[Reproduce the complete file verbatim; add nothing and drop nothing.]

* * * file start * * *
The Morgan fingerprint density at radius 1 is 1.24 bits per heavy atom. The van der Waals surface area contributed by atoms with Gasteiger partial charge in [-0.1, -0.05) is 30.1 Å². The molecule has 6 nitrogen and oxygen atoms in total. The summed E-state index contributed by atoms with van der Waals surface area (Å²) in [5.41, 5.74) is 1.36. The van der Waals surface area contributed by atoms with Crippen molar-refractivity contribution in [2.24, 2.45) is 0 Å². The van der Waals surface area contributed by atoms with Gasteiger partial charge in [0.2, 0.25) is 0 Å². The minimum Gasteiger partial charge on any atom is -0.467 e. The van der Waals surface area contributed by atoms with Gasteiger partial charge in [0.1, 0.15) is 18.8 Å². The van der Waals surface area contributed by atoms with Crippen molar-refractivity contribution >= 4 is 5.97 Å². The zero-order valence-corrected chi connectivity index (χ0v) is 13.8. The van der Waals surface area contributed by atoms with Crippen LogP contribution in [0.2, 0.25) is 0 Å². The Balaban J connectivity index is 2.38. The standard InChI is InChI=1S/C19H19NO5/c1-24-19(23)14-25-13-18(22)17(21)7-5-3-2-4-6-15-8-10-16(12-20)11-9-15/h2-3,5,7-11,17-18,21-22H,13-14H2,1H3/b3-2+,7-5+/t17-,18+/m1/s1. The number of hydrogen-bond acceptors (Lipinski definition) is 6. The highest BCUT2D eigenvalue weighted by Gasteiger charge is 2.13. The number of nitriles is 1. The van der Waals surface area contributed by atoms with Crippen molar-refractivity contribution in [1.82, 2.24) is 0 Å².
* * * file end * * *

The Morgan fingerprint density at radius 1 is 1.24 bits per heavy atom. The van der Waals surface area contributed by atoms with Gasteiger partial charge in [-0.1, -0.05) is 30.1 Å². The molecule has 6 nitrogen and oxygen atoms in total. The summed E-state index contributed by atoms with van der Waals surface area (Å²) in [5.41, 5.74) is 1.36. The van der Waals surface area contributed by atoms with Crippen molar-refractivity contribution in [2.24, 2.45) is 0 Å². The van der Waals surface area contributed by atoms with Gasteiger partial charge in [0.2, 0.25) is 0 Å². The minimum Gasteiger partial charge on any atom is -0.467 e. The van der Waals surface area contributed by atoms with Gasteiger partial charge in [0.1, 0.15) is 18.8 Å². The van der Waals surface area contributed by atoms with Crippen molar-refractivity contribution >= 4 is 5.97 Å². The zero-order valence-corrected chi connectivity index (χ0v) is 13.8. The van der Waals surface area contributed by atoms with Crippen LogP contribution in [0.2, 0.25) is 0 Å². The Balaban J connectivity index is 2.38. The standard InChI is InChI=1S/C19H19NO5/c1-24-19(23)14-25-13-18(22)17(21)7-5-3-2-4-6-15-8-10-16(12-20)11-9-15/h2-3,5,7-11,17-18,21-22H,13-14H2,1H3/b3-2+,7-5+/t17-,18+/m1/s1. The number of hydrogen-bond acceptors (Lipinski definition) is 6. The highest BCUT2D eigenvalue weighted by Gasteiger charge is 2.13. The number of nitriles is 1. The van der Waals surface area contributed by atoms with Crippen molar-refractivity contribution in [1.82, 2.24) is 0 Å².